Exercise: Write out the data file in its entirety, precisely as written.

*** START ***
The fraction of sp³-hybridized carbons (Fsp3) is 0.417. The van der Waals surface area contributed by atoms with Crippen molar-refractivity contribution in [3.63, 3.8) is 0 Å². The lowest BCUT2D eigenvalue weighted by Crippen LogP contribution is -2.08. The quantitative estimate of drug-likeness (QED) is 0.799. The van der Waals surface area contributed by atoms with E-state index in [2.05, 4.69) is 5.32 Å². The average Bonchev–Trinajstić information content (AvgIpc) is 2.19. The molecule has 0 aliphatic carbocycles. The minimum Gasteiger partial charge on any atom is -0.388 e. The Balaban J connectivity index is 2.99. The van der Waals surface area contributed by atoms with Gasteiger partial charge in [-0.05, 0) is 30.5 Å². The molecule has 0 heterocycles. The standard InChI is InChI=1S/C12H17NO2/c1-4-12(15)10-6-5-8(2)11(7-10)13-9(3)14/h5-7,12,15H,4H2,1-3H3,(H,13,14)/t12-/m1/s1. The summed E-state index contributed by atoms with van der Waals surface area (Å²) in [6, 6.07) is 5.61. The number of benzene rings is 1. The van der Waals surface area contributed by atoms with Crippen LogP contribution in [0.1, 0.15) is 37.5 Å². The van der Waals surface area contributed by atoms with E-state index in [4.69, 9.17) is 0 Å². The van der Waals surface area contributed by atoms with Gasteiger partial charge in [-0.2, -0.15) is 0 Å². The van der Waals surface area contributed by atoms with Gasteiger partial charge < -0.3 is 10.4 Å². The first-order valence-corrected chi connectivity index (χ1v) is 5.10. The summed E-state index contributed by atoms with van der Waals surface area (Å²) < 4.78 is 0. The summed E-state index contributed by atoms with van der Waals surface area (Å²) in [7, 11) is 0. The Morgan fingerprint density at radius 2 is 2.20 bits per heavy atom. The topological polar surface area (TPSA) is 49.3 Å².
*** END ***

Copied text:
The fraction of sp³-hybridized carbons (Fsp3) is 0.417. The van der Waals surface area contributed by atoms with Crippen molar-refractivity contribution in [3.63, 3.8) is 0 Å². The lowest BCUT2D eigenvalue weighted by Crippen LogP contribution is -2.08. The quantitative estimate of drug-likeness (QED) is 0.799. The van der Waals surface area contributed by atoms with E-state index in [2.05, 4.69) is 5.32 Å². The average Bonchev–Trinajstić information content (AvgIpc) is 2.19. The molecule has 0 aliphatic carbocycles. The minimum Gasteiger partial charge on any atom is -0.388 e. The Balaban J connectivity index is 2.99. The van der Waals surface area contributed by atoms with Gasteiger partial charge in [-0.05, 0) is 30.5 Å². The molecule has 0 heterocycles. The standard InChI is InChI=1S/C12H17NO2/c1-4-12(15)10-6-5-8(2)11(7-10)13-9(3)14/h5-7,12,15H,4H2,1-3H3,(H,13,14)/t12-/m1/s1. The summed E-state index contributed by atoms with van der Waals surface area (Å²) in [6, 6.07) is 5.61. The number of benzene rings is 1. The van der Waals surface area contributed by atoms with Crippen LogP contribution in [0.1, 0.15) is 37.5 Å². The van der Waals surface area contributed by atoms with E-state index in [4.69, 9.17) is 0 Å². The van der Waals surface area contributed by atoms with Gasteiger partial charge in [-0.2, -0.15) is 0 Å². The van der Waals surface area contributed by atoms with Gasteiger partial charge < -0.3 is 10.4 Å². The first-order valence-corrected chi connectivity index (χ1v) is 5.10. The summed E-state index contributed by atoms with van der Waals surface area (Å²) < 4.78 is 0. The summed E-state index contributed by atoms with van der Waals surface area (Å²) in [7, 11) is 0. The Morgan fingerprint density at radius 2 is 2.20 bits per heavy atom. The topological polar surface area (TPSA) is 49.3 Å².